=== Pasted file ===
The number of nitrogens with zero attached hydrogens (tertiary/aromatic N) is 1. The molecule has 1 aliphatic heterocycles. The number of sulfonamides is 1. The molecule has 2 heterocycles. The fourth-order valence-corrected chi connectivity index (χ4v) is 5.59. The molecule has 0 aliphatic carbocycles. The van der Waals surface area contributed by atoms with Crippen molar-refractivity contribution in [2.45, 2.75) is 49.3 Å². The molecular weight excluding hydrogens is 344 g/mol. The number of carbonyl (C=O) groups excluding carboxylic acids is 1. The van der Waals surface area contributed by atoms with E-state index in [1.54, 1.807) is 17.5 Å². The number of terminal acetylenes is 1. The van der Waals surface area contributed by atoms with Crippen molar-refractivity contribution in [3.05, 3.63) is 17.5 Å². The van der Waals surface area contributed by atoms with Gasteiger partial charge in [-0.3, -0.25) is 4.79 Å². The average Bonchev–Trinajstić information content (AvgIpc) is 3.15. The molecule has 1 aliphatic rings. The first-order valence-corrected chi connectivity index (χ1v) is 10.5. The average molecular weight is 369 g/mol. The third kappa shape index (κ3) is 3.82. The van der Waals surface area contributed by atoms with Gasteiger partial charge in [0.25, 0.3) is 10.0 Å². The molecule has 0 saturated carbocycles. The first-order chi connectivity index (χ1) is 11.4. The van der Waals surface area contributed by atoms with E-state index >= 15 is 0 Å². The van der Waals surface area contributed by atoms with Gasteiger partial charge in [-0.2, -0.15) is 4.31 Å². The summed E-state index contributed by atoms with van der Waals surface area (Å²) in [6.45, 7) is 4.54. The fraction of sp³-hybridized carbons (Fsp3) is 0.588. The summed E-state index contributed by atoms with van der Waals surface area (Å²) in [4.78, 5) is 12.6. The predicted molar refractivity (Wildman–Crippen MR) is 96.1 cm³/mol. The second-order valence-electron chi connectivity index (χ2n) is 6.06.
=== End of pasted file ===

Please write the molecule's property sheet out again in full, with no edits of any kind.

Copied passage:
The number of nitrogens with zero attached hydrogens (tertiary/aromatic N) is 1. The molecule has 1 aliphatic heterocycles. The number of sulfonamides is 1. The molecule has 2 heterocycles. The fourth-order valence-corrected chi connectivity index (χ4v) is 5.59. The molecule has 0 aliphatic carbocycles. The van der Waals surface area contributed by atoms with Crippen molar-refractivity contribution in [2.45, 2.75) is 49.3 Å². The molecular weight excluding hydrogens is 344 g/mol. The number of carbonyl (C=O) groups excluding carboxylic acids is 1. The van der Waals surface area contributed by atoms with E-state index in [1.54, 1.807) is 17.5 Å². The number of terminal acetylenes is 1. The van der Waals surface area contributed by atoms with Crippen molar-refractivity contribution in [3.05, 3.63) is 17.5 Å². The van der Waals surface area contributed by atoms with Gasteiger partial charge in [-0.3, -0.25) is 4.79 Å². The average Bonchev–Trinajstić information content (AvgIpc) is 3.15. The molecule has 1 aliphatic rings. The first-order valence-corrected chi connectivity index (χ1v) is 10.5. The average molecular weight is 369 g/mol. The third kappa shape index (κ3) is 3.82. The van der Waals surface area contributed by atoms with Gasteiger partial charge in [0.25, 0.3) is 10.0 Å². The molecule has 0 saturated carbocycles. The first-order chi connectivity index (χ1) is 11.4. The van der Waals surface area contributed by atoms with E-state index >= 15 is 0 Å². The van der Waals surface area contributed by atoms with Gasteiger partial charge in [-0.2, -0.15) is 4.31 Å². The summed E-state index contributed by atoms with van der Waals surface area (Å²) in [6.45, 7) is 4.54. The fraction of sp³-hybridized carbons (Fsp3) is 0.588. The summed E-state index contributed by atoms with van der Waals surface area (Å²) in [4.78, 5) is 12.6. The predicted molar refractivity (Wildman–Crippen MR) is 96.1 cm³/mol. The second-order valence-electron chi connectivity index (χ2n) is 6.06.